2. Each trustee undertakes liaison duties in order for us better to understand the development needs of each part of the central work of the Church.
3. At an early stage we took time to discuss issues on which vision would be required. Topics covered included:
- An overview of the accounts and the financial challenges facing the church.
- Local financing and congregational need.
- The challenge of addressing rural poverty as well as the needs in other identified priority areas.
- The skill-set required of incoming trustees when the first four trustees retire in 2020.
4. Staff safety is given the highest priority and a set of values has been introduced for the central office. The Convener, Vice-Convener and Administrative Trustee act as the executive group of the Central Services Committee which is an employing agency for central staff.
5. Our first appointment round for new trustees had to replace those initial trustees whose term of office expired after one year: Sandra Carter, Gary Macfarlane, Iain Torrance and David Watt. Each will be sorely missed for their enthusiasm, clarity and kindness. We were saddened that the ill health of one of our number, George Cowie, forced us to accept his resignation. The wide experience which he brought and his direct knowledge of the issues facing Presbyteries are a significant loss. Guided by the Head of Human Resources, we engaged in a public appointments approach and consulted with the Nomination Committee. We have determined to appoint the following individuals:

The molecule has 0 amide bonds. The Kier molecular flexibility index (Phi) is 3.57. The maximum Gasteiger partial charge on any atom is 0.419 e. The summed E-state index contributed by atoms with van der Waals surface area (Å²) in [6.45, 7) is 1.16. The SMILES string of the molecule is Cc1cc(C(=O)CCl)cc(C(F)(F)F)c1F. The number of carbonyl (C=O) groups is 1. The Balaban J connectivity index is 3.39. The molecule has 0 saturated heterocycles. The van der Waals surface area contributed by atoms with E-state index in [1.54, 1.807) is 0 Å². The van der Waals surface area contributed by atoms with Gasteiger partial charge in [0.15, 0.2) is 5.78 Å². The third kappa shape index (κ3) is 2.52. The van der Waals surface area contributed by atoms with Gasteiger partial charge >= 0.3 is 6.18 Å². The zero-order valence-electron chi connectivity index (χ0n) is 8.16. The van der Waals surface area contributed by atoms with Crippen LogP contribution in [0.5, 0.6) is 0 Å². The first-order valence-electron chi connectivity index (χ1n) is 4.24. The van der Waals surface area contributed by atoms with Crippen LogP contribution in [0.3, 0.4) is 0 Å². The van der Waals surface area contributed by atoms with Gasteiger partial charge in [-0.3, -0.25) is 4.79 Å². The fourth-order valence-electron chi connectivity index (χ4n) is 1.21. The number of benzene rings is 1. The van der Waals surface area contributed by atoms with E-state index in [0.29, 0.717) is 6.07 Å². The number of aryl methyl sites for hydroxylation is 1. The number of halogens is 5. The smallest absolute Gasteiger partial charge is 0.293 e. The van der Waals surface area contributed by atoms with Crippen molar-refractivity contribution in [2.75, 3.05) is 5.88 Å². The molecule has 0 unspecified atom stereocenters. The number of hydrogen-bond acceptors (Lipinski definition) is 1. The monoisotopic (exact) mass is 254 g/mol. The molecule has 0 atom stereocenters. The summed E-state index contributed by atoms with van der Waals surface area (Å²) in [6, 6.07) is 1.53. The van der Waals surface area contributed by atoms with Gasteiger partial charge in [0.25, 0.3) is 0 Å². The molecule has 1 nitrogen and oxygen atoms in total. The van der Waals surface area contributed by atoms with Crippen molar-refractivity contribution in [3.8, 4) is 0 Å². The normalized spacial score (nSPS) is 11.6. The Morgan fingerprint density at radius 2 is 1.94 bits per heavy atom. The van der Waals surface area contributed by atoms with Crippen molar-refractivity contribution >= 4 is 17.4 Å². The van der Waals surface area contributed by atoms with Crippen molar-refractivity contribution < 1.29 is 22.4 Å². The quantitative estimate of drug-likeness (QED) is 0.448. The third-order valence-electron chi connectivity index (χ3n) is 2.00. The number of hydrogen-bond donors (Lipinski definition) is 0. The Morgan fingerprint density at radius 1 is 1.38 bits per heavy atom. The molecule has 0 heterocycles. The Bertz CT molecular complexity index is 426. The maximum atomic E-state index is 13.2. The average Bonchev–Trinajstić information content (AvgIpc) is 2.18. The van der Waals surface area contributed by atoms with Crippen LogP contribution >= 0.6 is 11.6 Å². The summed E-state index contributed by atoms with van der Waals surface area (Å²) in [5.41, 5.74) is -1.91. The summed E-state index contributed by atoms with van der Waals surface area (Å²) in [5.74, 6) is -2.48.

Jean Couper CBE, a member at Cathcart Trinity Church, Glasgow, and previously an elder at Orchardhill Parish Church, is a management consultant specialising in strategic HR, with board experience of numerous public, private and third sector organisations.
David Harrison, an elder at Garelochhead, is currently Deputy Chairman of Loganair, with significant experience as a Finance Director, Chief Executive and Executive Chairman.
Linda Irvine, an elder at Dalziel St Andrew’s Parish Church, Motherwell, is Deputy Chief Executive and Director of Membership and Engagement with the Royal College of Physicians and Surgeons of Glasgow.
Geoff Miller, an elder at St Margaret’s, Glenrothes, is Group Finance Director for Tullis Russell Group Limited.
Separately, in order to complete the term of office of George Cowie which expires in 2021, Ann Nelson, a member at Davidson’s Mains, Edinburgh and previously an elder, has high level legal experience in the Civil Service and of service on a number of national church boards and committees.